Understanding and using MIDI messges for guitar effects

If you're a guitar player looking to control your pedalboard or complete rig, understanding and utilizing MIDI messages can be highly beneficial. By learning how to use MIDI messages to control your guitar effects, amplifiers, switchers, loopers, and other devices, you can create a highly customized and efficient setup that meets your needs as a player.

MIDI is a straightforward and versatile protocol that enables communication between devices. To start using MIDI to control your equipment, it's crucial to understand the basic principles of MIDI messages and how to use them. Keep in mind that each device may have its unique requirements, so it's essential to read the manual for each piece of equipment.

MIDI Wiring:
When it comes to MIDI, a common standard is the DIN5 connector, which has five pins arranged at 180 degrees. All connectors on MIDI devices are female, while MIDI cables come with two male connectors. The cables can be inserted freely, with no particular orientation needed. To connect your equipment properly, you should connect the MIDI Out to MIDI In or MIDI Through to MIDI In. Some companies use a 3.5mm stereo TRS headphone jack instead of the DIN5 connector, particularly for compact devices like some guitar effects. While this is an approved standard by the MIDI organization, it's always a good idea to double-check the pinouts in your manual to ensure correct wiring.

Input Devices:

These devices include MIDI footcontrollers, controllers, computers, synthesizers, and guitar processors. They have buttons, sliders, faders, or footswitches that can be programmed to send out MIDI messages. The modern MIDI controllers offer advanced functionality and can even be programmed using a computer or phone. For professional use, it is recommended to use a MIDI controller with a display screen and the ability to send a sequence of MIDI messages to control multiple devices simultaneously. However, if you're on a tight budget, be sure to check the capabilities of any old-fashioned MIDI controllers before purchasing. Look for controllers with built-in expression pedals or a jack plug for external expression pedal. While some guitar processors can act as MIDI controllers, their capabilities are often limited compared to dedicated MIDI controllers.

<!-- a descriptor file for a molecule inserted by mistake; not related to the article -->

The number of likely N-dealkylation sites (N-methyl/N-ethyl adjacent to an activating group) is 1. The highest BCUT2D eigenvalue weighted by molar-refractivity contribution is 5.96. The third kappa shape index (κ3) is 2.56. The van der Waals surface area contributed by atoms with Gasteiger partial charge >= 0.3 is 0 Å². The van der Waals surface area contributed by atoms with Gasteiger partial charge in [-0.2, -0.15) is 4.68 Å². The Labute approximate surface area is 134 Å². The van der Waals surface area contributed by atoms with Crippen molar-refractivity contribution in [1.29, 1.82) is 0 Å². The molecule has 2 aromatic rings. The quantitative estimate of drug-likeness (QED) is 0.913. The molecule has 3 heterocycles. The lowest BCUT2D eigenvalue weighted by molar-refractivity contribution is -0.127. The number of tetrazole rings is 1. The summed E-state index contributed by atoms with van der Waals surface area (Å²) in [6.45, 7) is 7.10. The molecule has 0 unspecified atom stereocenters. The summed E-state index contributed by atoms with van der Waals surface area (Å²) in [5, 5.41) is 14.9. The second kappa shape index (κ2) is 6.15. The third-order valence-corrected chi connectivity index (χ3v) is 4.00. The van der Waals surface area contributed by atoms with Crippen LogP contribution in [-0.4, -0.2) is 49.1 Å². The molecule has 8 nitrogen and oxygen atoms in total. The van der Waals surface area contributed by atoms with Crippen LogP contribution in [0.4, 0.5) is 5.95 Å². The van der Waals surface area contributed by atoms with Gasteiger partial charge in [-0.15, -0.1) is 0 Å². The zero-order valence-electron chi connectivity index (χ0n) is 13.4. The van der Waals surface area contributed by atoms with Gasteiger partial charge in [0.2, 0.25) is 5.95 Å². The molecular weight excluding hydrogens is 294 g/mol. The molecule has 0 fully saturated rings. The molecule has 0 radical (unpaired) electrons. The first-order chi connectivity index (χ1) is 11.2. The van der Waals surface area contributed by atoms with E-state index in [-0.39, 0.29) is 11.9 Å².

Receiving /slave/ devices:

Receiving devices are any devices that can receive and respond to MIDI messages, such as guitar effects, processors, amplifiers, switchers, and loopers. Some devices, like guitar processors, can also be used as MIDI controllers or receiving devices.